Public works program paid folks to whittle

Federal program funded whittlers.

Federal program funded whittlers.

Did you know back during the Depression our government spent money to kick start our economy by hiring the unemployed to whittle? I’m serious.

President Franklin Roosevelt responded to the crisis with a series of programs to put the 10 million able-bodied unemployed to work with the “alphabet” relief programs- the Federal Emergency Relief Administration (FERA), the Public Works Administration (PWA) and the Civil Works Administration (CWA). In 1934, these programs were replaced by the Works Progess Administration (WPA).

The WPA was distinguished from the earlier programs by its inclusion of the unemployed writers, teachers, librarians and artists. Federal Project Number One of the WPA was designed to document American art and culture, and included paying painters to paint our history. Part of “Federal One” was to celebrate and legitimize American art- homegrown art, including folks art, murals, theater and music.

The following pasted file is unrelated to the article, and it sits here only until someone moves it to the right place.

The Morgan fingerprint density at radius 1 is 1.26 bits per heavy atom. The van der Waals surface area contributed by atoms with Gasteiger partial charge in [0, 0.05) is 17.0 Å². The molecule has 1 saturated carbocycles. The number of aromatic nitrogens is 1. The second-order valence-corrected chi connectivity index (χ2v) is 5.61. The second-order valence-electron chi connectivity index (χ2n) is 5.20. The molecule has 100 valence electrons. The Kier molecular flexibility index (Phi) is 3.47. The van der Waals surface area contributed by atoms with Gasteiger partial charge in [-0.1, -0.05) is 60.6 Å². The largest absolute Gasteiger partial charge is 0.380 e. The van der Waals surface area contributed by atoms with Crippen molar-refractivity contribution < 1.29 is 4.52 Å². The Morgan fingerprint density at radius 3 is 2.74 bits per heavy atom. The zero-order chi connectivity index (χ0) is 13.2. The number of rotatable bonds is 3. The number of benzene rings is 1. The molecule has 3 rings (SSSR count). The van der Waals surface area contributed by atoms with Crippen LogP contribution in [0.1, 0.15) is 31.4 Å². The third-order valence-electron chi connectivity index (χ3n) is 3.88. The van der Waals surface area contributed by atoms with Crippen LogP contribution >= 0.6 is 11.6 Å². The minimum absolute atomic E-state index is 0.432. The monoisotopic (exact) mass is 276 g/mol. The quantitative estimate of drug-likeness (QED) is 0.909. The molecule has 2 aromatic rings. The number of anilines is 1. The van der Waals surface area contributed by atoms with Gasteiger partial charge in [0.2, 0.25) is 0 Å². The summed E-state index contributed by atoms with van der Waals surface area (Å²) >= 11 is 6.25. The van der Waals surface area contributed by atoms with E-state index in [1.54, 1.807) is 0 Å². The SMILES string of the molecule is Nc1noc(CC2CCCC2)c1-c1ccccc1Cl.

Farmer & his dog- Fred Myers Whittler

Farmer & his dog- Fred Myers

Fred Myers- Historic Figures and Common Men

This artist participated in federal art programs in the 1930s and early 1940s. Myers was a coal miner, who began his artistic career by whittling. When the mines closed during the Great Depression, Myers worked to perfect his whittling skills. He was one of several artists the University Museum hired through the Works Progress Administration. He worked for the museum from 1939 until 1942, carving historic figures and prehistoric animals. The museum has 25 of his sculptures.